This is Faith in Play #16: Mourning, for March 2019.
Dearly beloved, we gather today to mourn the passing of our companion Ralph, a bold adventurer who met his fate defending his friends and companions. Although we are greatly saddened at this loss, we can take some comfort in the knowledge that Ralph was a non-player character, and his loss of little consequence to the ongoing game as he will be replaced by a new recruit during the party’s next visit to town.
I once commented in Game Ideas Unlimited that game characters often died with very little recognition of their deaths within the game world. At the time I had just helped my sons bury a family cat, and noted that the life, and the death, of this small animal mattered to them, impacted them. I wondered that in so many of the games I had played, the deaths of character party members were of less consequence to the other characters in the party. It was as if death did not matter to them.
I have run many hours of Multiverser, and in that game we have what Ron Edwards said was an excellent answer to character death: when a player character dies, he starts again in another universe in a new adventure. However, I have also run many hours of Advanced Dungeons & Dragons, and played in several other role playing games. I remember when a beloved Gamma World character was killed I was in such shock that I played the rest of the night from the couch across the room (the living room end of a long living room-dining room), despite the fact that I had two characters in the game and the one who was still alive was the leader of the group. Even in Multiverser, non-player characters who matter sometimes die. Yet player characters somehow fail to mourn them.
Mourning is something of a sticky issue in Christendom. I am at an age at which I sometimes hear that people I have not seen for decades, such as college friends, have died. My reaction is often that they were always more fortunate than I, and now they get to go home first. There are churches in which funerals are if not upbeat at least positive. One woman who had reached the age of one hundred and five and still got someone to transport her from the nursing home to church every weekend commented to her pastor that she’d better die soon or the family was likely to think that she’s not coming. We speak of the joy of the afterlife, but find ourselves mourning when those we love have entered it.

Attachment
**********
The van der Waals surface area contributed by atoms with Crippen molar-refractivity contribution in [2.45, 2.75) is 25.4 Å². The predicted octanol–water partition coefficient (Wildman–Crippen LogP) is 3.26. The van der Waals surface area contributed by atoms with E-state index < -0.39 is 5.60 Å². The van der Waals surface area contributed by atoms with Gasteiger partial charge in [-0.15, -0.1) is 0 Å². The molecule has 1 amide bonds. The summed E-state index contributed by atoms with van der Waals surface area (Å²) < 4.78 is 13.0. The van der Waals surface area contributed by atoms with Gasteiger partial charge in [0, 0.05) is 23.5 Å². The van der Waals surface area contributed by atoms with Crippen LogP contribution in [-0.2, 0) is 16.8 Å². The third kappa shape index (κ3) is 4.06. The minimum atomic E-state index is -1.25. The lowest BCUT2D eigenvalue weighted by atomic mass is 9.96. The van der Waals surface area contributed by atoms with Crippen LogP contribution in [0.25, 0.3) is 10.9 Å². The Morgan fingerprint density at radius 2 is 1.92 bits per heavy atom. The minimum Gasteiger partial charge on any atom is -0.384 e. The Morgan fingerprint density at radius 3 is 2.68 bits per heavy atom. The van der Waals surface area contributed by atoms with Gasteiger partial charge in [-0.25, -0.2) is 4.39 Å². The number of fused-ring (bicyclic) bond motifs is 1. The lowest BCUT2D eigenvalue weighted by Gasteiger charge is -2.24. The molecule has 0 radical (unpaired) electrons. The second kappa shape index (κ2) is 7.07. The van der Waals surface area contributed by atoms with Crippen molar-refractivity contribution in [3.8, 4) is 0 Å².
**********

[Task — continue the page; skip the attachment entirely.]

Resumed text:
Of course, the best explanation is that we are not really sad for them, but for ourselves. I lost my father a few years back, and I still miss him. Our best man and the girl who sang at our wedding have both succumbed to cancer, and many times I had wished I could see them again. We have lost opportunities to connect again in this life with people who mattered to us. We should be glad for them, but still we are sad for ourselves, for our loss. I am not sorry that they died, really; I am sorry that I have lost them. For now.
Yet what do our characters believe? How do they regard the deaths of their comrades and companions and acquaintances? Do they even have friends, and if so will they miss them when they’re gone?
If so, why is it that I don’t recall ever having a game character attend a funeral?
It seems that our imaginary characters fail to be human in this critical way. We fail to feel the pain of loss when one of our number dies. It is a real pain which we feel in our ordinary lives, and to be human in this way, to have our imagined characters care about each other, communicates something about love to others in the game. It says that we care about them, that people like them matter to us, reflected in the fact that people like their characters matter to our character. It is a sad moment when someone dies, and it should be so for game characters—even for those non-player characters whose loss doesn’t really impact the players.
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